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Breastfeeding vs Formula Feeding: Which is better?

When you’re getting ready to welcome your firstborn baby into the world, you’ll be faced with
many decisions. How you’ll feed your baby is something you’ll definitely want to consider. Some
moms are passionate about breastfeeding, while others could take it or leave it. Ultimately, the
decision to breastfeed or formula feed is entirely up to the mother. Below, we’ve broken down
some pros and cons of both to help make the decision-making process a bit easier.

Breastfeeding: Pros and Cons

Breastfeeding is typically considered the gold standard of baby feeding given its health benefits
for the baby and mother. Breastfeeding is especially important during the first 6 months of life to
provide babies with optimal nutrients before they start to eat solid foods. There are challenges
associated with breastfeeding too, which can cause some women to stop early. Keep reading
for pros and cons and breastfeeding.

Pros of Breastfeeding
● Better nutrition for baby
● Encourages mother-baby bonding
● Night feedings can be easier since you don’t have to mix bottles
● Lower cost than formula
● Easier to digest than formula

Cons of Breastfeeding
● Can cause physical discomfort
● May require additional support from a lactation consultant

Formula Feeding: Pros and Cons

Many women decide that formula feeding is the best method for them. Formula feeding is also a
great option for women who have difficulty breastfeeding or who need to supplement breastmilk
to help their baby gain additional weight. Sometimes it is necessary to give your baby a
combination of breastmilk and formula in order to ensure that they are getting enough nutrients.
Below, we’ve listed additional pros and cons of formula feeding.

Pros of Formula Feeding
● Can be easier for working moms who don’t want to pump
● Prevents some bodily discomfort such as soreness
● Takes some of the burden off of the mother, since others can feed the baby

● Makes it easier to keep track of how much milk your baby is consuming

Cons of Formula Feeding
● Doesn’t offer the same natural nutrients/benefits of breastfeeding
● Can make postpartum recovery and bonding with the baby more challenging

Which Baby Formula is Most Similar to Breastmilk?

If you do choose to give your baby formula, you’ll want to make sure to offer them an organic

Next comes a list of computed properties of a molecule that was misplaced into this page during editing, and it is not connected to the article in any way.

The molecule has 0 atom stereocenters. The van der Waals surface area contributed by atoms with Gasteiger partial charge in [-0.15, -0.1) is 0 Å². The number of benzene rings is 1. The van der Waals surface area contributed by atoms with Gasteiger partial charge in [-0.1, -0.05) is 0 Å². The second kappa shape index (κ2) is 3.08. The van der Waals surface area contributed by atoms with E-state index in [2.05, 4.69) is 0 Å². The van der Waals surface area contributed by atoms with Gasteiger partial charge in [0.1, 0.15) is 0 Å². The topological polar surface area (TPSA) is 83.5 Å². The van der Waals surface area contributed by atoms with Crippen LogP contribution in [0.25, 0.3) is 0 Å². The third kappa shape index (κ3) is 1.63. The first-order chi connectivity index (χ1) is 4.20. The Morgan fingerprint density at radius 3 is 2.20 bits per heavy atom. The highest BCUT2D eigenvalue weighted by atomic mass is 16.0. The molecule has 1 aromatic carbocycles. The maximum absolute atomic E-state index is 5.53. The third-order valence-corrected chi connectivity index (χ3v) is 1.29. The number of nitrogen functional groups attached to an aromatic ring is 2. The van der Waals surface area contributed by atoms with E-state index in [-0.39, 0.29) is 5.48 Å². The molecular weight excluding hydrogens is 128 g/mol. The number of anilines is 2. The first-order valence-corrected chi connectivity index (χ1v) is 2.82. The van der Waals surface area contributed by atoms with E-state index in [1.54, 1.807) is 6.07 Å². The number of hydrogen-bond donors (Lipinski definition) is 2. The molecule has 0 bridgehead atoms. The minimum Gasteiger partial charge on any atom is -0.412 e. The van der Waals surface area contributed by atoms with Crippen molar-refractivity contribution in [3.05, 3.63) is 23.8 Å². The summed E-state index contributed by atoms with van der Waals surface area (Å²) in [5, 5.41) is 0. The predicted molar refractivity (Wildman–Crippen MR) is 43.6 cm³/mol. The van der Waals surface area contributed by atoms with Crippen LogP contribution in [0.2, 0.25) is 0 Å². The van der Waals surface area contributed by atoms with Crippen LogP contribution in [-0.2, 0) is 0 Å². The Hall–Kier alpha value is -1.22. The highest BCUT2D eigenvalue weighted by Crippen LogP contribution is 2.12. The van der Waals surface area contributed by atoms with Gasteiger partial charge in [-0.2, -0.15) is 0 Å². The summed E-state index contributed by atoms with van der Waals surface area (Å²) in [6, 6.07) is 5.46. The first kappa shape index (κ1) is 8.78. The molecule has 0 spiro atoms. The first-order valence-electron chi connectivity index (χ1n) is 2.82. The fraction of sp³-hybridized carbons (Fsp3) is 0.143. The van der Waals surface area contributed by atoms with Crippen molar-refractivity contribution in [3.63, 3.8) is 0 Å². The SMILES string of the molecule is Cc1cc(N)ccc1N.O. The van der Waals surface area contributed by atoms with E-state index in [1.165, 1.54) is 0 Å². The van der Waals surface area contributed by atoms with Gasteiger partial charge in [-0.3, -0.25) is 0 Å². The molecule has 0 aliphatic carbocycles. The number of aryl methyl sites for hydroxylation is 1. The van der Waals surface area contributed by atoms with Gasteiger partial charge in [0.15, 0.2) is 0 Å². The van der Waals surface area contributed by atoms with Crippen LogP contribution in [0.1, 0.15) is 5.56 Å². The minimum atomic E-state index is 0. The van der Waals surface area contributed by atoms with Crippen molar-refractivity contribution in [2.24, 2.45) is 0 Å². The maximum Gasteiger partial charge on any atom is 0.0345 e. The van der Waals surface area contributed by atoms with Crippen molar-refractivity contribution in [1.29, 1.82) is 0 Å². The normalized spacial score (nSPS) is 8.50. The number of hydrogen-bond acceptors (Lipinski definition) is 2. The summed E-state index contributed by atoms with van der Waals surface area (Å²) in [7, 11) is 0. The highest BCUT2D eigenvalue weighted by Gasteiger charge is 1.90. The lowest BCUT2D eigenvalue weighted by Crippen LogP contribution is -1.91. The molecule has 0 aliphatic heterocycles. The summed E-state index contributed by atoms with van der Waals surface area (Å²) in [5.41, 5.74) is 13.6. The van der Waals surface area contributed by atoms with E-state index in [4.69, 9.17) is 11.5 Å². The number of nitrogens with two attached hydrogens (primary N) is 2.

formula that is free from harmful ingredients. Some non-organic formulas contain artificial
ingredients, GMOs, and sweeteners such as corn syrup. Make sure to do your research and
read the ingredient labels of your baby’s formula before making a decision on what to give them.
Organic, European baby formulas are an ideal choice since they offer a clean ingredient label
while also containing all of the necessary vitamins and nutrients that your baby needs to thrive.

Some of our favorite brands include:
Holle Baby Formula
HiPP Baby Formula
Jovie Baby Formula

One of the reasons why breastmilk is so good for babies is the prebiotics and probiotics that it
contains. Look for a formula that also contains these ingredients to help support healthy
digestion and gut health. If your baby has a hard time digesting standard baby formula, look for
one that is made from goat’s milk, rather than cow’s milk. This can be much easier for babies to
digest who have sensitivities to cow’s milk, given the different protein profile.

Tips for Overcoming Breastfeeding Challenges

It’s no secret that breastfeeding can be incredibly challenging. If you’re having a difficult time
with breastfeeding but you’re not ready to throw in the towel yet, consult with a lactation
consultant for help. Lactation consultants can help you identify what the challenges are and help
you implement methods to overcome these challenges.

What About Combination Feeding?

In some situations, feeding your baby a combination of breastmilk and formula may be
necessary. If you need to feed your baby both breastmilk and formula, make sure to pay
attention to how your baby tolerates the formula and find one that they can digest easily. Wait
until your baby is at least four weeks old to introduce a bottle (if you don’t want to switch to
exclusive bottle feeding yet) to help avoid nipple confusion. Also, make sure to use a bottle that
they enjoy drinking from – this may require you to test out a couple of different types first.